Have you ever had one of those days when it seems like everything you touch malfunctions? The copier jams as you’re trying to get a big project out.  Your computer crashes just before you save that document you’ve been working on all morning.  Maybe it’s just me (there is a standing joke in my family that I repel technology), but when the spinning wheel of sorrows shows up on my phone, I sometimes turn to that reset feature wishing I could use it for my day, not just my device.

As the calendar flips to 2019, a lot of folks may be wishing that life came with a reset button as they look back over the last year.  Each approaching January used to bring overwhelming dread for me.  While surrounded by friends celebrating the New Year and resolving to make all kinds of fresh starts, my mind would silently play out a miserable “year-in-review” of regrets and fears over unfulfilled promises, changes not made, opportunities lost, and words spoken without love.  For a long time, I tried to meet the challenges of life — including shouldering the load of melancholy, anxiety, and remorse — without any meaningful relationship with Jesus.  And the burden of it was horrible.

For many years, I used alcohol to try to ease that burden.  It worked.  Sort of. I could “cast my cares” on alcohol, so to speak, but alcohol did not care for me. Alcohol could numb me out temporarily to the troubles of the world, but it had not overcome them.  For a while, alcohol might help me forget things I’d done or left undone but it couldn’t redeem them.

I didn’t know my solution wasn’t working until I was in real trouble, and that was when I woke up in a hospital room on July 7, 2003.  A few days later, my parents would explain that I had been driving drunk, in a blackout, and crashed into another vehicle, killing two people.

In 2004, I began serving my sentence for DUI Manslaughter.  Somewhere, sometime, someone must have prayed for me right out of Matthew 9:38, because the Lord of the harvest surely sent out workers into His harvest.

Early and often in my prison experience, I found myself in situations that I would never have chosen for myself with a willingness and openness that was, frankly, foreign to this stubborn know-it-all. Although I could not have been convinced of it at the time that I started my prison sentence, I can honestly look back now and view my experience (yes, even my prison experience) with gratitude.

In the worst of circumstances, I met Jesus, got to know Jesus, fell in love with Jesus, questioned everything about Jesus, then fell in love with Him again, and made the decision to follow Him.  A hundred jokes have probably been written about Jesus being found in jail, but here is my truth: When you reach the end of yourself (whether it’s in a prison cell, a hospital room, or an airplane that’s rapidly descending for no reason), you reach a place where you know a Power outside yourself is carrying you. It is there that you understand there is power in prayer. And then you begin to know God.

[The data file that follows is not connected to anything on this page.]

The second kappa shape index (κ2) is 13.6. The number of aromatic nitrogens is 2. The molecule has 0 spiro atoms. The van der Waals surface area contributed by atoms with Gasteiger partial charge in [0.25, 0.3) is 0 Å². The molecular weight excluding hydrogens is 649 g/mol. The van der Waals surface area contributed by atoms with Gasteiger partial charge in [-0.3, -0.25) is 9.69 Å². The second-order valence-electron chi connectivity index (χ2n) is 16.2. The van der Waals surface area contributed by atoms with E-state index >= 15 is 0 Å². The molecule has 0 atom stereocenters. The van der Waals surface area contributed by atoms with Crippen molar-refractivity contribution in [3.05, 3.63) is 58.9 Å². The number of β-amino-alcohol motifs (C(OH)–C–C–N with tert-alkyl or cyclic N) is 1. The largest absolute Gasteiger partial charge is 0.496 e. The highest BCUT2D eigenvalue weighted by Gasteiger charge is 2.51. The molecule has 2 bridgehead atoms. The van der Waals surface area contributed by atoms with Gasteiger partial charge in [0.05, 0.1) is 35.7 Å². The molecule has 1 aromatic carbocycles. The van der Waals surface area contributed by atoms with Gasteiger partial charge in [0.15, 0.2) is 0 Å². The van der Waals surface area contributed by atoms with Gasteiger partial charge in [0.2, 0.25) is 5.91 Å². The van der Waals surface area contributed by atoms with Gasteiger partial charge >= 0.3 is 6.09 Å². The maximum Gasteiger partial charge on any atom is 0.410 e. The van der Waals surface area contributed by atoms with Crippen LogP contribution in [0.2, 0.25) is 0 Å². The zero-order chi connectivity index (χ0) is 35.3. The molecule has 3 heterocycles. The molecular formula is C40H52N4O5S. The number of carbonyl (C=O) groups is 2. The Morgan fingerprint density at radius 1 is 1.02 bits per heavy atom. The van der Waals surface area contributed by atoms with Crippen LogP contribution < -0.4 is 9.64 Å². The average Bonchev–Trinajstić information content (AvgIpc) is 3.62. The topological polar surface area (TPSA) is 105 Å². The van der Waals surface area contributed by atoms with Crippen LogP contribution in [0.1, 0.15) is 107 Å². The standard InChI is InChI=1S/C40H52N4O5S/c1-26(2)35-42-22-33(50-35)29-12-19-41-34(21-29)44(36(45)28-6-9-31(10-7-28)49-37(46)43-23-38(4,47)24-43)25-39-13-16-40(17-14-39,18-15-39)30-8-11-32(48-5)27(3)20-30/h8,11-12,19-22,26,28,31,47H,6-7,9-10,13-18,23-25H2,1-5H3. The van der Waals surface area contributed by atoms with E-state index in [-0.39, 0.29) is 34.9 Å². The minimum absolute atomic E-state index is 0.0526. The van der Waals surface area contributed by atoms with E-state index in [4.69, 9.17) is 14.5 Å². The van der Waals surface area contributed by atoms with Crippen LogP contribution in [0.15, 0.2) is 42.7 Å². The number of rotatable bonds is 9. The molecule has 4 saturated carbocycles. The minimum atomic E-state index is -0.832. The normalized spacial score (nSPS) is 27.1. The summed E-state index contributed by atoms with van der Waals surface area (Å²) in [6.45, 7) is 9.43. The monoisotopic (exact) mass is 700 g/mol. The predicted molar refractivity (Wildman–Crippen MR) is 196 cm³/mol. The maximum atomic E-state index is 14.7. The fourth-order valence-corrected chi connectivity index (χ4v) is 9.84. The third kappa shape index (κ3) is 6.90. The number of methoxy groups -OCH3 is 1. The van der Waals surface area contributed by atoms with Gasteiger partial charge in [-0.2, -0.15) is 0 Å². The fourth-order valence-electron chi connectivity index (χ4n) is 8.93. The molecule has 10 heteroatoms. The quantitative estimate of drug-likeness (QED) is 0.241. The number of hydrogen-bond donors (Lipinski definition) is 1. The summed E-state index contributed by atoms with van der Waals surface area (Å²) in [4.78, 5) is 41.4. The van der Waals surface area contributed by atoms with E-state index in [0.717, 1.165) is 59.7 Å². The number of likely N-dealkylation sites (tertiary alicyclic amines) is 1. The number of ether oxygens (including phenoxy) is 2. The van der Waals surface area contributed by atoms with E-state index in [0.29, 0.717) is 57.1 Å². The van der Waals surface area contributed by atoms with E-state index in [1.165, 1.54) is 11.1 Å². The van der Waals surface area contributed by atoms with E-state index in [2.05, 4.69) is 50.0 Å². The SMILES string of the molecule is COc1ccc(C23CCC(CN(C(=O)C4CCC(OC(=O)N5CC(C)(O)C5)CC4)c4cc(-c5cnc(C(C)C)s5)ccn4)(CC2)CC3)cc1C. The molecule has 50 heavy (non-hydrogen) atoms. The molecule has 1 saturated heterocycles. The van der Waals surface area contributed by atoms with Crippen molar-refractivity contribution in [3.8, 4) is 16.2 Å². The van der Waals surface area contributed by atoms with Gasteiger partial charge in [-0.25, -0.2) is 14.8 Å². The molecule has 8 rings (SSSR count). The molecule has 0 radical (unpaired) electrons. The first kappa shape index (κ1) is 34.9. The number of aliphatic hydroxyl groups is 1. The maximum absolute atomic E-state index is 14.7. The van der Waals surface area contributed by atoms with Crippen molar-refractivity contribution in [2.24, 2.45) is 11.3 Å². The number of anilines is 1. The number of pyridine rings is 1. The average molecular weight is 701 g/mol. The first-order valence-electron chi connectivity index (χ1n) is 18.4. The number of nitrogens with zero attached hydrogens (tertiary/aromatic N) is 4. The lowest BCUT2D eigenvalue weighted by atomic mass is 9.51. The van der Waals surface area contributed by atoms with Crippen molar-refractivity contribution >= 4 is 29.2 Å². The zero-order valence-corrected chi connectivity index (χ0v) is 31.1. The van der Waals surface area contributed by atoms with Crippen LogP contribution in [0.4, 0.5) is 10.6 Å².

I would give anything to undo the pain and consequences that my choices brought to others, yet it was in the depths of this very painful time that I felt God pouring His grace out on me in the most real and tangible ways. The event that remains for me as the touchstone of this time was meeting the family members of my crash victims.

One of my most vivid memories of that day is of my own hand reaching for the knob to open the door to the room in which they were waiting. I remember praying to a God that I didn’t really know, “Please let me be whatever they need to start healing.  If they need a punching bag, or someone to yell at or spit on, Lord, let me be that for them.  Let me just take it so they can heal.”

I was so full of fear and dread as I walked through that door, but what was waiting for me on the other side was compassion, mercy, and forgiveness. I don’t remember the exact words that were spoken that day, but I do remember the feeling of freedom that came with them. Generous, undeserved, beautiful, freely-given freedom through forgiveness – the last thing I had expected as I opened that door.  And yet, as awesome as the gift of that forgiveness that my victims’ families gave me was, it is just a picture that pales next to the true freedom given to me through the love and forgiveness of Jesus Christ.

I came into an intimate relationship with the Lord in the middle of the worst of time of my life, but He is still showing up every day with opportunities to choose whether I will allow my current circumstance to drive me from Him or draw me to Him.

One of the first things that I heard at Grace was “Our mission is to help people take their next steps towards Christ.”  I love being part of a church that encourages everyone that, no matter the circumstances our lives, we can always step closer towards Christ.

If I really want to reset my life, I just need to ask myself, “How can I choose Jesus right now”?  The answer is the action.